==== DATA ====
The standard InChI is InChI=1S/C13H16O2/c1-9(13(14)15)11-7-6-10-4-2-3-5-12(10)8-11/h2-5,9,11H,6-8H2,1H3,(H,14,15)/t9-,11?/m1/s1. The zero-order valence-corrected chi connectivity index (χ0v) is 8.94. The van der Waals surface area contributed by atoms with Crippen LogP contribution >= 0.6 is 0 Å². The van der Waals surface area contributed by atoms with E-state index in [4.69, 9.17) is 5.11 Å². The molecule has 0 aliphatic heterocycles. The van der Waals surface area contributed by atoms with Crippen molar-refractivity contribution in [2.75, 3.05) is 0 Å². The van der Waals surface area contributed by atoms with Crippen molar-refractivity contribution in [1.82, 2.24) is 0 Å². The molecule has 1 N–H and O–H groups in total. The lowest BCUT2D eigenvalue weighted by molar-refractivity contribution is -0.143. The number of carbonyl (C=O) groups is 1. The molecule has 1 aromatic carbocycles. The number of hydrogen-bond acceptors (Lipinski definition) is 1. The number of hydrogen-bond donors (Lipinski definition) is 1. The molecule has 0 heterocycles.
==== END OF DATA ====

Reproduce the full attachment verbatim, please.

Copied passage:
The standard InChI is InChI=1S/C13H16O2/c1-9(13(14)15)11-7-6-10-4-2-3-5-12(10)8-11/h2-5,9,11H,6-8H2,1H3,(H,14,15)/t9-,11?/m1/s1. The zero-order valence-corrected chi connectivity index (χ0v) is 8.94. The van der Waals surface area contributed by atoms with Crippen LogP contribution >= 0.6 is 0 Å². The van der Waals surface area contributed by atoms with E-state index in [4.69, 9.17) is 5.11 Å². The molecule has 0 aliphatic heterocycles. The van der Waals surface area contributed by atoms with Crippen molar-refractivity contribution in [2.75, 3.05) is 0 Å². The van der Waals surface area contributed by atoms with Crippen molar-refractivity contribution in [1.82, 2.24) is 0 Å². The molecule has 1 N–H and O–H groups in total. The lowest BCUT2D eigenvalue weighted by molar-refractivity contribution is -0.143. The number of carbonyl (C=O) groups is 1. The molecule has 1 aromatic carbocycles. The number of hydrogen-bond acceptors (Lipinski definition) is 1. The number of hydrogen-bond donors (Lipinski definition) is 1. The molecule has 0 heterocycles.